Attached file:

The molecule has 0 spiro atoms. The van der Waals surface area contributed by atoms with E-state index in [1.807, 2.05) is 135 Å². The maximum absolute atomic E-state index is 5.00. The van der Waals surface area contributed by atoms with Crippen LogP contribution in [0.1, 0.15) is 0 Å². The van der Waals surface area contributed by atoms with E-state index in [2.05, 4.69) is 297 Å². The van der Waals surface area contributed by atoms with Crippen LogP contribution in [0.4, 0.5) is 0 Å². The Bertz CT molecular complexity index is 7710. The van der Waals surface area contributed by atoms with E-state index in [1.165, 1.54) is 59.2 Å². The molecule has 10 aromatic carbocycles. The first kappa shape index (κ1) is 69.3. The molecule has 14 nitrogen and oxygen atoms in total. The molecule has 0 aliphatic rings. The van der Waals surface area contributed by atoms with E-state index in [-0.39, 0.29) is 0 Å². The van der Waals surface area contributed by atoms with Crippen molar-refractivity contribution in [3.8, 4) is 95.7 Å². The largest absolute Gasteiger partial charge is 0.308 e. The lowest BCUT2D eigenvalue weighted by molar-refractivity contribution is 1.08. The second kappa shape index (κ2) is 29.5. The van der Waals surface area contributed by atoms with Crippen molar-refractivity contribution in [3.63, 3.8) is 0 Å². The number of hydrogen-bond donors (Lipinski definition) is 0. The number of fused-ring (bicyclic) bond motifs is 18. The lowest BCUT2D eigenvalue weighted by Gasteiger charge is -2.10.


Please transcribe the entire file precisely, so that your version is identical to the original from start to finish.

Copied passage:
The molecule has 0 spiro atoms. The van der Waals surface area contributed by atoms with E-state index in [1.807, 2.05) is 135 Å². The maximum absolute atomic E-state index is 5.00. The van der Waals surface area contributed by atoms with Crippen LogP contribution in [0.1, 0.15) is 0 Å². The van der Waals surface area contributed by atoms with E-state index in [2.05, 4.69) is 297 Å². The van der Waals surface area contributed by atoms with Crippen LogP contribution in [0.4, 0.5) is 0 Å². The Bertz CT molecular complexity index is 7710. The van der Waals surface area contributed by atoms with E-state index in [1.165, 1.54) is 59.2 Å². The molecule has 10 aromatic carbocycles. The first kappa shape index (κ1) is 69.3. The molecule has 14 nitrogen and oxygen atoms in total. The molecule has 0 aliphatic rings. The van der Waals surface area contributed by atoms with E-state index in [-0.39, 0.29) is 0 Å². The van der Waals surface area contributed by atoms with Crippen molar-refractivity contribution in [3.8, 4) is 95.7 Å². The largest absolute Gasteiger partial charge is 0.308 e. The lowest BCUT2D eigenvalue weighted by molar-refractivity contribution is 1.08. The second kappa shape index (κ2) is 29.5. The van der Waals surface area contributed by atoms with Crippen molar-refractivity contribution in [3.63, 3.8) is 0 Å². The number of hydrogen-bond donors (Lipinski definition) is 0. The number of fused-ring (bicyclic) bond motifs is 18. The lowest BCUT2D eigenvalue weighted by Gasteiger charge is -2.10.